Editor’s Note: When life takes a nasty turn, and interrupts your college plans, consult this piece from David, our wise student blogger, to learn the secrets for withdrawing from college with a full refund and a healthy GPA.
No matter how well you plan your schedule and manage your time, a major life event could abruptly cause you to drop a class, withdrawal for the entire semester, or to even consider withdrawing from college altogether.
Medical problems, death of a loved one, military deployment…no one can be expected to factor these kind of life events into a study plan.
I found that out myself when I was studying for my bachelor’s degree at Kansas State University.
More than halfway into the spring semester of 2002, I had a sports accident that limited my mobility for several months. It prevented me from attending class, or even doing most of my coursework for weeks.
I was afraid that the entire semester was going to be a loss, and began to worry that I might even consider withdrawing from college!
Fortunately, my alma mater had a policy for “retroactive withdrawals”, that took these kind of extenuating circumstances into account.
Since I wasn’t able to continue with my full load of courses, the faculty worked with me to continue with some of the courses that I could realistically complete.
They helped me to perform a “retroactive withdrawal” from the others. This way, I could drop the class without having a “W” for my dropped classes.
The tuition for each course was fully reimbursed.
Here are the top things you should do if you need to proceed with a retroactive withdrawal:
1.) Collect Documentation as Proof of Extenuating Circumstances
When you’ve realized that the event will keep you from your studies, collect as much documentation as you can of your extenuating circumstances.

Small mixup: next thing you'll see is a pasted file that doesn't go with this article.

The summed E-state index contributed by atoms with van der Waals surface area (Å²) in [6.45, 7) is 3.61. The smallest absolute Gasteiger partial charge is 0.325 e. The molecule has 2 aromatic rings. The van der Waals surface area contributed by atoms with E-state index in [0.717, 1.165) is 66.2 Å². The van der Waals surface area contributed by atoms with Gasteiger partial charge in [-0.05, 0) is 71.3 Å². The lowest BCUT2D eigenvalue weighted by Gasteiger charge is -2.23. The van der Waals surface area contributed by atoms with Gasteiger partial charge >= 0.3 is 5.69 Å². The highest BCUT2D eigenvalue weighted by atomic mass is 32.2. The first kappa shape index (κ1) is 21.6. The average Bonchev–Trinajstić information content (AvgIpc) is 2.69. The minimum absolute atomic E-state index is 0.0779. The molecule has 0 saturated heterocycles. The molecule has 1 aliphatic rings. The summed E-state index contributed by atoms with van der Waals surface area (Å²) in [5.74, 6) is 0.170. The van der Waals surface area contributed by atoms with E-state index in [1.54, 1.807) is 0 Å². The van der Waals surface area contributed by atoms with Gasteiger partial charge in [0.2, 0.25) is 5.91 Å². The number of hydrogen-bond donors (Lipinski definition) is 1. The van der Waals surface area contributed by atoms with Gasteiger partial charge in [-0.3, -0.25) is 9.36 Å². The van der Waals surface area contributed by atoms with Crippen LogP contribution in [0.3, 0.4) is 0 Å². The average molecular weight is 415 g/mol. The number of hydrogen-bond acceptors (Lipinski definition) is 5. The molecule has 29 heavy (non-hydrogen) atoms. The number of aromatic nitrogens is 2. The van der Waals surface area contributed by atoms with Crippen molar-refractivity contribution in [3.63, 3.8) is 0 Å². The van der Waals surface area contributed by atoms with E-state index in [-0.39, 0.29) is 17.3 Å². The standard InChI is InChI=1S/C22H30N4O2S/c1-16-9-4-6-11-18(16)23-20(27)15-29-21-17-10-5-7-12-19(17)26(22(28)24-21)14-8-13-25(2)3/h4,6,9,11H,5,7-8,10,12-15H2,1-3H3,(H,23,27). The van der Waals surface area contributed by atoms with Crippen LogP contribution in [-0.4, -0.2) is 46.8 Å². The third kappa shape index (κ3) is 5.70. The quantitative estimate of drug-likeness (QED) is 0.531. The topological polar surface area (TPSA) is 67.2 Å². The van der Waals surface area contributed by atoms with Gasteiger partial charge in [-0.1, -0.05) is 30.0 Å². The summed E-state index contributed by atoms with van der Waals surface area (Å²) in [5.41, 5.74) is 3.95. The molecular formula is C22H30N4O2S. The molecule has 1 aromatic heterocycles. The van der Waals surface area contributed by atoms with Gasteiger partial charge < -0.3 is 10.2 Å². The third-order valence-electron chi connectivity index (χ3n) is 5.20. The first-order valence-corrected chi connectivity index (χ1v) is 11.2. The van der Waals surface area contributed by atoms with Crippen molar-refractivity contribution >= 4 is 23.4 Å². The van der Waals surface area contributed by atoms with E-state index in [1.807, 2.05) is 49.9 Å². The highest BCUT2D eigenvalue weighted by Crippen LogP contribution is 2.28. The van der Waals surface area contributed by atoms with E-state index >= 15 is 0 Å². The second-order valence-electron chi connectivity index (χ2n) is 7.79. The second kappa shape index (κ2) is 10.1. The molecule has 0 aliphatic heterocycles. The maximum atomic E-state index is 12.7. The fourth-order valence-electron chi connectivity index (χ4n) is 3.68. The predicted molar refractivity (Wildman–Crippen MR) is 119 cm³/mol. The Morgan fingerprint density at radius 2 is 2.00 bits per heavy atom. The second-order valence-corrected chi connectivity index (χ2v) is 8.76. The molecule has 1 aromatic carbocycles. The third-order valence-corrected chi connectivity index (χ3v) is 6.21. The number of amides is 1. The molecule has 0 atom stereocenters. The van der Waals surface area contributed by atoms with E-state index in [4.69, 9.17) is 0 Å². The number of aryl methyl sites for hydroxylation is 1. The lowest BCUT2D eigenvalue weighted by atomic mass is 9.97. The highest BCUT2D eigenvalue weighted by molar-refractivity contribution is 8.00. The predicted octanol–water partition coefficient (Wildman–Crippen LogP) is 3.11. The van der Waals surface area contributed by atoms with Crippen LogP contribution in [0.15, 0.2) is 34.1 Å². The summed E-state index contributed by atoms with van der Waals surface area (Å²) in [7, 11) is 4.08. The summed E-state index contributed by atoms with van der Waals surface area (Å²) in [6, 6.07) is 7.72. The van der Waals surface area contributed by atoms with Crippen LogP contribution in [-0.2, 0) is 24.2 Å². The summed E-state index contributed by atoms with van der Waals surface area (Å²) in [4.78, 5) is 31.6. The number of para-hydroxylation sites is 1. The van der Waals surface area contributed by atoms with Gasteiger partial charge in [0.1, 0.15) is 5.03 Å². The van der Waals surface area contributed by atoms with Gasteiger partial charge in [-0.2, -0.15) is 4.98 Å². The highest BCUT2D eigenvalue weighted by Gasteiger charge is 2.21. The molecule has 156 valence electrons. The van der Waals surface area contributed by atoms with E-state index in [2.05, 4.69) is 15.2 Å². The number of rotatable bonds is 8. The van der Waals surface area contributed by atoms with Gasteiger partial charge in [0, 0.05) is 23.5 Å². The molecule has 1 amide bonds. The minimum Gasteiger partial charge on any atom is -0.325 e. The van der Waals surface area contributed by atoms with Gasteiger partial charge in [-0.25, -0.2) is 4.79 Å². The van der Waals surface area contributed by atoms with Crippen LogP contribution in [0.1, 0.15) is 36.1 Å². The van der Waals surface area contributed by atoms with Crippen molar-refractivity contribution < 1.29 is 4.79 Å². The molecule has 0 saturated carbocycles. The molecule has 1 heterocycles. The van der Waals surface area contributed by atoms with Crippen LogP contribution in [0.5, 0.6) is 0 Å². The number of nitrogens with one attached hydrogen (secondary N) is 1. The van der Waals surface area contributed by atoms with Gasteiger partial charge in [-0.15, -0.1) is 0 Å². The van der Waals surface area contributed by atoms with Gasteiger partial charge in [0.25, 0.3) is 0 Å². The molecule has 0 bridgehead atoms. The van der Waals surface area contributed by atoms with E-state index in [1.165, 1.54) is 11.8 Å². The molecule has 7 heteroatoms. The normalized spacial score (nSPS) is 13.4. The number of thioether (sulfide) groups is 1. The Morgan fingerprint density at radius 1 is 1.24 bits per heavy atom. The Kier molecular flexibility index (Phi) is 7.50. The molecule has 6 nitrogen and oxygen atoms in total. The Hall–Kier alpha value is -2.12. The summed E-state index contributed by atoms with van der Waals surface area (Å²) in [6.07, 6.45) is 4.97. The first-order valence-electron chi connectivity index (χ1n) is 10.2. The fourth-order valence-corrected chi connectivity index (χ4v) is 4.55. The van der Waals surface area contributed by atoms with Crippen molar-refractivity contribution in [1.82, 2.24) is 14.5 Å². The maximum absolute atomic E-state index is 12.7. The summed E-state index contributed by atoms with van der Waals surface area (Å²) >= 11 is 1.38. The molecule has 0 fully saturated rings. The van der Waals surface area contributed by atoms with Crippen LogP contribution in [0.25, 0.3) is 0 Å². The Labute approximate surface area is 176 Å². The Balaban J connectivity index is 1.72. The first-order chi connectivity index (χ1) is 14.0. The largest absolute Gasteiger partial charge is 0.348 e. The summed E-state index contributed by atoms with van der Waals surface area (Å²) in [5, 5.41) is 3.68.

Having to get physical evidence of the event might be an uncomfortable topic, but school administration unfortunately needs proof that you unable to continue with the coursework.
Depending on the situation, this may include medical reports from a doctor in the case of a health problem, orders from a superior officer in the case of a military deployment, or an obituary notice in the case of a death in the family.
2.) Contact Your Academic Adviser
If you think it’s necessary to drop courses and/or suspend your semester, talk to your adviser.
They can help verify if you have enough documentation to petition for a retroactive withdrawal.
Since your Plan of Study may have to change significantly, they can help plan on how to return to your studies once you’re ready to move forward.
3.) Contact Your Professor(s)
Many schools require the instructor’s permission before a retroactive drop can be made, so get in touch with your professor(s). Be honest about your situation.
They may be able to offer you additional options that would not involve withdrawing and taking the class again.
In my case, I did drop some of my courses, but teachers in the other classes provided assistance like extended deadlines. That gave me time to complete the work by the end of the semester.
Extended deadlines and sensible accommodations were a huge help. (I was well over halfway through the spring semester at that point.)
Without their help, I would have had to take every class over again.
Additional tip: If you’re working on any group projects in a class, get in touch with those students as well, and let them know what’s going on. Share whatever notes/ideas you were working on for the project. Do NOT just drop the class without telling them.
If you’re planning to resume your studies soon, these people may be your classmates again, and if they’re paired with you in another project (trust me, it can happen), they might not be as cooperative with you this time around.
4.) Contact the College’s Administration Office
Some schools will need the permission of an assistant dean (or higher) in order to drop a course retroactively, and have it removed from your transcript.
Others may make these decisions by committee. Regardless, the administration office will direct you to the people you need to get in touch with.
Bring them all of your documentation, and any signed forms that your instructors and advisor may have given you.
A retroactive withdrawal is granted to students sparingly, so double-check with the office if there is anything else they would need to help in their decision.
If you do need to put a hold on your studies to deal with an unexpected situation, a retroactive drop can help you wrap up your semester until you’re ready to start again.
Written by: David Handlos